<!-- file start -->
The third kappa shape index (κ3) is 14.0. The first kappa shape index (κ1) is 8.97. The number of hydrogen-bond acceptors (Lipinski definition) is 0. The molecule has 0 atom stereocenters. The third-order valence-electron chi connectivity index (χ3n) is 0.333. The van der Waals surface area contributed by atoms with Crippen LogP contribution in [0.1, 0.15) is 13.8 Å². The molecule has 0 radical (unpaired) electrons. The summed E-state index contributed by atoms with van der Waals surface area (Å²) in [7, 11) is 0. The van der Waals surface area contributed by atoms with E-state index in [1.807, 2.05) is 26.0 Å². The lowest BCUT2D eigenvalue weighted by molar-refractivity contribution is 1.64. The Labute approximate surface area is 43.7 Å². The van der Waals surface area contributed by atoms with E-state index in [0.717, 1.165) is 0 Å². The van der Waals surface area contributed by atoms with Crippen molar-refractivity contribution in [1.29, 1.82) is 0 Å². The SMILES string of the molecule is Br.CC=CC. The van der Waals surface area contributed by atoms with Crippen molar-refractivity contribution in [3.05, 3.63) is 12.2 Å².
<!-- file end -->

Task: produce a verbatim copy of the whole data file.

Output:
The third kappa shape index (κ3) is 14.0. The first kappa shape index (κ1) is 8.97. The number of hydrogen-bond acceptors (Lipinski definition) is 0. The molecule has 0 atom stereocenters. The third-order valence-electron chi connectivity index (χ3n) is 0.333. The van der Waals surface area contributed by atoms with Crippen LogP contribution in [0.1, 0.15) is 13.8 Å². The molecule has 0 radical (unpaired) electrons. The summed E-state index contributed by atoms with van der Waals surface area (Å²) in [7, 11) is 0. The van der Waals surface area contributed by atoms with E-state index in [1.807, 2.05) is 26.0 Å². The lowest BCUT2D eigenvalue weighted by molar-refractivity contribution is 1.64. The Labute approximate surface area is 43.7 Å². The van der Waals surface area contributed by atoms with E-state index in [0.717, 1.165) is 0 Å². The van der Waals surface area contributed by atoms with Crippen molar-refractivity contribution in [1.29, 1.82) is 0 Å². The SMILES string of the molecule is Br.CC=CC. The van der Waals surface area contributed by atoms with Crippen molar-refractivity contribution in [3.05, 3.63) is 12.2 Å².